اخبارالعرب 24-كندا:الثلاثاء 6 ديسمبر 2022 10:22 صباحاً An Ojibway First Nation in northern Ontario has filed a lawsuit against the federal government alleging that chronic inequitable funding of their policing services has created a public safety crisis in the community.
"It happens more often than not where our officers couldn't execute an arrest because they had no back-up in the community. In fact, there are times when offenders were basically allowed to commit crimes and walk away," said Wilfred King, chief of Kiashke Zaaging Anishinaabek (KZA) (also known as Gull Bay First Nation) during a press conference Monday morning in Ottawa.
"It's a very dire situation," King added.
The statement of claim, filed Monday afternoon with the Federal Court, alleges, "First Nation policing services have been systematically and chronically underfunded, endangering First Nation [officer and community] safety."
The federal government has 30 days to file their defence with the Federal Court.
It's the latest move adding pressure on the federal government to ensure equitable funding and adequate policing services in Indigenous communities across the country, something the federal government says it is working toward.
Often no police protection in KZA
There are currently only two active police officers in Kiashke Zaaging, King said, which means there are often times when there is no police protection.
The officers often work alone, and sometimes have to request back-up support from Ontario Provincial Police detachments that don't always respond to those calls, he said.
"In a recent incident, we had a violent offender in the community and the police would not respond because they could not get the necessary backup," King said, adding he worries for their safety.
Chantelle Bryson, a lawyer representing the First Nation, added the officers are working without adequate resources, including no cell or satellite phone access, no police station or support staff, and receiving lower pay than other officers in Ontario.
"We have officers in KZA that don't have housing. We have one officer that was driving back and forth three hours each way from Thunder Bay, and another officer who sleeps on a friend's couch," said Bryson.
She said the federal government continues to invest its money elsewhere, instead of supporting the self-determination of First Nations and responding to recommendations set out by national inquiries, like the Missing and Murdered Indigenous Women and Girls report published in 2019.
"KZA will not wait to become a lawless enclave," she said.
Momentum toward declaring First Nation policing 'essential service'
Unlike non-Indigenous communities across Canada where policing operates as an essential service, under the First Nations and Inuit Policing Program (FNIPP), funding agreements are negotiated between the communities, Public Safety Canada, and the province.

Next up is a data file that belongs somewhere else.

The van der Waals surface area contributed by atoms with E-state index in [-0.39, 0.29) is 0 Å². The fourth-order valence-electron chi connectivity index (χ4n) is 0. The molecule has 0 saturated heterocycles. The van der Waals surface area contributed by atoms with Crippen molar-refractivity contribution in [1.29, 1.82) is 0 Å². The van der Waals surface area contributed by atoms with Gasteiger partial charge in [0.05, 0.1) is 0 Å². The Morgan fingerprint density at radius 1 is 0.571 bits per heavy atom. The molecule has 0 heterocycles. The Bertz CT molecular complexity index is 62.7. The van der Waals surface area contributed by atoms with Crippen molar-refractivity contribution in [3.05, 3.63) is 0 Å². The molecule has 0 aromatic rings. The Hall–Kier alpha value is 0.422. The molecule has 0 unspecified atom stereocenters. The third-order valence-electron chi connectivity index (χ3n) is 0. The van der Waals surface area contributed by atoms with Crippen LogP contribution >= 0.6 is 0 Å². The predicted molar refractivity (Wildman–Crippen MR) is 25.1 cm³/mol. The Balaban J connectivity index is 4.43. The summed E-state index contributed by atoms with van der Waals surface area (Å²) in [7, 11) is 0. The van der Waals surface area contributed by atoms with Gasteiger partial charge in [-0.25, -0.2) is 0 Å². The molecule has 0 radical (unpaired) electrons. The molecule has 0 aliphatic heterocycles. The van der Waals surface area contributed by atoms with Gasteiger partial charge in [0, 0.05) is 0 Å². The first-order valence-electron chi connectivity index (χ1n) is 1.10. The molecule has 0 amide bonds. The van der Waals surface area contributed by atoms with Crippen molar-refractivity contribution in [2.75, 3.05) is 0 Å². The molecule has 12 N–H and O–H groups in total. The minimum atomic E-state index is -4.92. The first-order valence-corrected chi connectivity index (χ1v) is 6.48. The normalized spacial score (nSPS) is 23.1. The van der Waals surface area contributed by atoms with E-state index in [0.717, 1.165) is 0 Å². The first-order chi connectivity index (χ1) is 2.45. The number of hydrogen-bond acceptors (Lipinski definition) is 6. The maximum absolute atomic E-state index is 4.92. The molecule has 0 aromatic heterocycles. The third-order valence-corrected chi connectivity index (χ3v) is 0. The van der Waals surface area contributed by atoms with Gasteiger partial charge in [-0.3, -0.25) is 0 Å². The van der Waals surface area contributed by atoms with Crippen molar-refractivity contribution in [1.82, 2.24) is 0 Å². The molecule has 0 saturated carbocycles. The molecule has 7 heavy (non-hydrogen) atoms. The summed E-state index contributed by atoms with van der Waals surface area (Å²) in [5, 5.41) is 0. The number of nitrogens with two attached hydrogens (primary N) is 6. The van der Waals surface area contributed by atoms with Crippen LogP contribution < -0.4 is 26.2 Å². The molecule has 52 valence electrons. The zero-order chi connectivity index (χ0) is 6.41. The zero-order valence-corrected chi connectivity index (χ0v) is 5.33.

There are currently 35 First Nations police services and one Inuit police service across Canada, with most located in Ontario and Quebec.
Lennard Busch says the legal challenge launched by KZA speaks to the mounting frustration about how First Nations policing services are funded and administered. He's the executive director for the First Nation Chiefs of Police Association.
"We certainly have been for quite awhile now pushing to eliminate some of the disparity between self-administered First Nations police services and mainstream policing," he told CBC News.
Funding has been a key issue, causing conditions that put both the communities and the police officers at risk, Busch said, but there is momentum toward declaring the service essential and providing equitable funding.
In January 2022, the Canadian Human Rights Tribunal ruled the Canadian government was discriminating against the Pekuakamiulnuatsh First Nation, located 260 kilometres north of Quebec City, by chronically under-funding the Mashteuiatsh Police Service.
In the fall, Public Safety Canada released a report about the FNIPP detailing considerable problems highlighted during public consultations, and Minister Marco Mendicino has consistently reaffirmed his commitment to introducing new legislation this year.
The ministry did not respond to questions from CBC News about the legislation or about KZA's concerns by the deadline.
Busch says their organization, along with the Assembly of First Nations, have been supporting the consultations and the development of the legislation, and is cautiously optimistic about it.
"A lot of stuff we've heard before and then it just kind of died," Busch said.
"Hopefully this will change a lot of things in terms of how we resource First Nation police services, how we support them, how we fund them and how we regulate them."
But Wilfred King says he doesn't know what's in that long-promised legislation, and his First Nations police force needs sufficient resources and funding now.
"We cannot wait for that legislation," he said.
تم ادراج الخبر والعهده على المصدر، الرجاء الكتابة الينا لاي توضبح - برجاء اخبارنا بريديا عن خروقات لحقوق النشر للغير